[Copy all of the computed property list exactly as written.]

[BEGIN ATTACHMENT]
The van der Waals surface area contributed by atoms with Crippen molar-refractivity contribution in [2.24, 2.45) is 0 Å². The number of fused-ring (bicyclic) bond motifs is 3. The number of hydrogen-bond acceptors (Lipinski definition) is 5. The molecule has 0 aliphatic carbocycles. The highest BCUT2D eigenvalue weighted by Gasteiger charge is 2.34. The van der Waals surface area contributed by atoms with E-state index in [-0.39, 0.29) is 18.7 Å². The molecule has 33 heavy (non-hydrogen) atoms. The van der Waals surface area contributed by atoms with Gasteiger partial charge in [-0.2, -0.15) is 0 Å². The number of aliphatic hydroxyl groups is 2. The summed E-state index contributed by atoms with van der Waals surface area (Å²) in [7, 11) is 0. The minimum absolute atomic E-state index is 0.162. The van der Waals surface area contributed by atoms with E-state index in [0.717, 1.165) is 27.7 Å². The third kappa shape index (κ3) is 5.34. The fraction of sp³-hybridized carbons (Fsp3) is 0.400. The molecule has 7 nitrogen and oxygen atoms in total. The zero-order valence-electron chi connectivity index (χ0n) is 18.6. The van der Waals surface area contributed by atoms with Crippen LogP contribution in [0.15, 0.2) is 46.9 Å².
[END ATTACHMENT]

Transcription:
The van der Waals surface area contributed by atoms with Crippen molar-refractivity contribution in [2.24, 2.45) is 0 Å². The number of fused-ring (bicyclic) bond motifs is 3. The number of hydrogen-bond acceptors (Lipinski definition) is 5. The molecule has 0 aliphatic carbocycles. The highest BCUT2D eigenvalue weighted by Gasteiger charge is 2.34. The van der Waals surface area contributed by atoms with E-state index in [-0.39, 0.29) is 18.7 Å². The molecule has 33 heavy (non-hydrogen) atoms. The van der Waals surface area contributed by atoms with Gasteiger partial charge in [-0.2, -0.15) is 0 Å². The number of aliphatic hydroxyl groups is 2. The summed E-state index contributed by atoms with van der Waals surface area (Å²) in [7, 11) is 0. The minimum absolute atomic E-state index is 0.162. The van der Waals surface area contributed by atoms with E-state index in [0.717, 1.165) is 27.7 Å². The third kappa shape index (κ3) is 5.34. The fraction of sp³-hybridized carbons (Fsp3) is 0.400. The molecule has 7 nitrogen and oxygen atoms in total. The zero-order valence-electron chi connectivity index (χ0n) is 18.6. The van der Waals surface area contributed by atoms with Crippen LogP contribution in [0.15, 0.2) is 46.9 Å².